Labour has called for a “radical overhaul” of the process for approving former government ministers’ new jobs, saying a slew of recent appointments show the current system is “not fit for purpose”.
The party said a new arrangement was needed to end the “revolving door” between politics, the media and business, which it claimed was “at the heart of how the British establishment survives and thrives across Whitehall”.
The current process is “toothless” and has failed to stop recent Conservative ministers taking jobs closely related to their former roles in government, Labour said.
It comes ahead of a parliamentary debate on the effectiveness of the Advisory Committee on Business Appointments (ACOBA), which is responsible for deciding whether it is appropriate for a minister to take on a particular role after they leave office.
Labour listed 11 recent appointments it said raised questions about the role of ACOBA.
Among these were former prime minister David Cameron, who was given “special dispensation” to carry out negotiations with China on behalf of the UK, despite rules stating ministers should not have jobs involving liaison with government for at least two years after they leave office.
George Osborne, the former chancellor, accepted a job as editor of the Evening Standard without ACOBA’s approval – a move that was described by a committee of MPs as “unhelpful” and showing “disrespect”.
Labour also highlighted the case of Andrew Lansley, the former health secretary who took a job advising a health consultancy company months after he stepped down as an MP.
Jon Trickett, Labour’s shadow minister for the cabinet office, said: “The watchdog is failing to tackle the revolving door between big business, the media and politics. ACOBA is not fit for purpose and there is no sign that the government is going to toughen up the rules any time soon.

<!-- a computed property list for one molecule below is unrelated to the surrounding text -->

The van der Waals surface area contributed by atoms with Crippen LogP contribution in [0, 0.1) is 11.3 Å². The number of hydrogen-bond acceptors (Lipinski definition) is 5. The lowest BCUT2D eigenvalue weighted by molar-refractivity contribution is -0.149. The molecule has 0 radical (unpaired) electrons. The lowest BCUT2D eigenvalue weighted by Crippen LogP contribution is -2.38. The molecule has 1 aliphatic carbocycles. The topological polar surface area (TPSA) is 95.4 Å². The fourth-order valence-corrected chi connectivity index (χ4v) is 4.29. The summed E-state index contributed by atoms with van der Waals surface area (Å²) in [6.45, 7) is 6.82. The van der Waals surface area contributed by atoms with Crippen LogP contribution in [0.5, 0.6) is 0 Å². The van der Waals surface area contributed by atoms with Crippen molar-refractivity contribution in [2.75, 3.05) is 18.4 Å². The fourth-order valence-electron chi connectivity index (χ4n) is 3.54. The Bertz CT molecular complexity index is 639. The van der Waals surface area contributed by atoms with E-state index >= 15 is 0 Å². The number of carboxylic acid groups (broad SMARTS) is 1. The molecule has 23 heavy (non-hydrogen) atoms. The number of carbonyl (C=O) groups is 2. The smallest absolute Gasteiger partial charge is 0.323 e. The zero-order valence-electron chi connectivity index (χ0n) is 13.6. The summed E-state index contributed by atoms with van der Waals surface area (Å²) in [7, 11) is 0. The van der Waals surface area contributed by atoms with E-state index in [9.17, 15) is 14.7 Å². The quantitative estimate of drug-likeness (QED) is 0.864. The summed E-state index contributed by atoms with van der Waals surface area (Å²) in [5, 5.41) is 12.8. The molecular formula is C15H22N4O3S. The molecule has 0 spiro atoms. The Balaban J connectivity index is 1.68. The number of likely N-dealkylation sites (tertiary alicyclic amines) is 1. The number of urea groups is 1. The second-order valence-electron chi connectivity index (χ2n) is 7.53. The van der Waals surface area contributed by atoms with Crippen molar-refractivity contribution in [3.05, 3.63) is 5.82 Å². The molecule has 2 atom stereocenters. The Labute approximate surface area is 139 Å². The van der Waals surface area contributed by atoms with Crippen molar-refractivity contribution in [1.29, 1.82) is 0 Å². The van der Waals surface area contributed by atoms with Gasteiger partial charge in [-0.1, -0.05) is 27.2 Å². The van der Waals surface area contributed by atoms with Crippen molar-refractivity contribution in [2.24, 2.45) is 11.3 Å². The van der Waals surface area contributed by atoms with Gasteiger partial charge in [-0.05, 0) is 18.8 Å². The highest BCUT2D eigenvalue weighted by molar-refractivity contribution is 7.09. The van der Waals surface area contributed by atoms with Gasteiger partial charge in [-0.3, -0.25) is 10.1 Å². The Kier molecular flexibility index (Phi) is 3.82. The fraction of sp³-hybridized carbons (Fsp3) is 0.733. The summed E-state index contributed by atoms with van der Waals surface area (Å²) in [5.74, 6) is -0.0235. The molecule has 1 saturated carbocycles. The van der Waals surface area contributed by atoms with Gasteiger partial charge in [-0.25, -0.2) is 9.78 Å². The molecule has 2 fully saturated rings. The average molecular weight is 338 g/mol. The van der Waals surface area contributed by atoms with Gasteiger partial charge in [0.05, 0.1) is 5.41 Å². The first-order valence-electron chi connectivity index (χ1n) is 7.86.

“The current system is toothless, lacking powers or the will to tackle non-compliance and corroding public trust in our democracy.”
He added: “The failure of ACOBA gets to the heart of how the British establishment survives and thrives across Whitehall. Ministers and special advisers are able to take up jobs in the private sector lobbying on behalf of firms and sectors they used to be responsible for regulating and overseeing, and the culture of second jobs in Westminster is wholly incompatible with the role of Members of Parliament as representatives of their constituents.
“We need a radical overhaul of the system to break open the cosy club of the British elite. Members of parliament and special advisers should not be profiting from the expertise built up whilst working in government and must concentrate on their jobs as public servants.”
MPs are set to discuss the matter during a debate on a motion tabled by Conservative, Labour and SNP backbenchers. It calls ACOBA an “ineffectual regulator which fails to inspire public confidence or respect”, saying there are “numerous gaps” in the organisation’s processes and claims failure to reform the body has “damaged public trust in politics and public institutions and led to repeated scandals”.
It follows a report by the Commons Public Administration and Constitutional Affairs Committee, which made a series of recommendations for changing how former ministers’ appointments are approved.
Other appointments Labour raised concerns over include Michael Gove, now the environment secretary, taking a £150,000 job as a columnist at The Times shortly after he was sacked as justice secretary when Theresa May become prime minister in 2016.
And it suggested ACOBA was wrong to approve former Northern Ireland secretary Owen Patterson’s role as president of a company he dealt with while a minister.
Another of David Cameron’s ministers also took a job linked to their former ministerial brief after leaving office. Eric Pickles, the former communities and local government secretary, was appointed as a director of recycling and waste management company Leo Group, despite his ministerial role having given him influence over local council bin collections.
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